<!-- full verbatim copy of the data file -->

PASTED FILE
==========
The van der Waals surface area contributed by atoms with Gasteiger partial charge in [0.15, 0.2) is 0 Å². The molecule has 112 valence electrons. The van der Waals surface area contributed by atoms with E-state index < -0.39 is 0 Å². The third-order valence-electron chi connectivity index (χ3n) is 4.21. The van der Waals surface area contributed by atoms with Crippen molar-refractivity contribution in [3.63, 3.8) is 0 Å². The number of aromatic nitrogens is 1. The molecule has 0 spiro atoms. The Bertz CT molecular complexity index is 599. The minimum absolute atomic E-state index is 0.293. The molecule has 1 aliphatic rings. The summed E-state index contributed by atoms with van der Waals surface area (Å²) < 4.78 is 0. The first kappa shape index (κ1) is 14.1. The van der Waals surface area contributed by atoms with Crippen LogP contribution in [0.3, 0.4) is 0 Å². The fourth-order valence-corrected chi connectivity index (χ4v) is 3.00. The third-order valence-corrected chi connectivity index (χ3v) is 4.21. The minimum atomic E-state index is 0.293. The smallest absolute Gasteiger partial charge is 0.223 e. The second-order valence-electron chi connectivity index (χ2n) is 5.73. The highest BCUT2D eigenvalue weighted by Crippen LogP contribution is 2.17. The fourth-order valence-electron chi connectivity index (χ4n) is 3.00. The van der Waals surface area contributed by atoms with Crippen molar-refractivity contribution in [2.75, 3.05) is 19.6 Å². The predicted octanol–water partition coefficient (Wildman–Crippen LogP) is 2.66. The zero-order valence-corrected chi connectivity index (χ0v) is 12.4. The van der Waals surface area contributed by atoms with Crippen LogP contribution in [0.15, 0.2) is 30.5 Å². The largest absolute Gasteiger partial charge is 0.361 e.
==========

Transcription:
The van der Waals surface area contributed by atoms with Gasteiger partial charge in [0.15, 0.2) is 0 Å². The molecule has 112 valence electrons. The van der Waals surface area contributed by atoms with E-state index < -0.39 is 0 Å². The third-order valence-electron chi connectivity index (χ3n) is 4.21. The van der Waals surface area contributed by atoms with Crippen molar-refractivity contribution in [3.63, 3.8) is 0 Å². The number of aromatic nitrogens is 1. The molecule has 0 spiro atoms. The Bertz CT molecular complexity index is 599. The minimum absolute atomic E-state index is 0.293. The molecule has 1 aliphatic rings. The summed E-state index contributed by atoms with van der Waals surface area (Å²) < 4.78 is 0. The first kappa shape index (κ1) is 14.1. The van der Waals surface area contributed by atoms with Crippen LogP contribution in [0.3, 0.4) is 0 Å². The fourth-order valence-corrected chi connectivity index (χ4v) is 3.00. The third-order valence-corrected chi connectivity index (χ3v) is 4.21. The minimum atomic E-state index is 0.293. The smallest absolute Gasteiger partial charge is 0.223 e. The second-order valence-electron chi connectivity index (χ2n) is 5.73. The highest BCUT2D eigenvalue weighted by Crippen LogP contribution is 2.17. The fourth-order valence-electron chi connectivity index (χ4n) is 3.00. The van der Waals surface area contributed by atoms with Crippen molar-refractivity contribution in [2.75, 3.05) is 19.6 Å². The predicted octanol–water partition coefficient (Wildman–Crippen LogP) is 2.66. The zero-order valence-corrected chi connectivity index (χ0v) is 12.4. The van der Waals surface area contributed by atoms with Crippen LogP contribution in [0.15, 0.2) is 30.5 Å². The largest absolute Gasteiger partial charge is 0.361 e.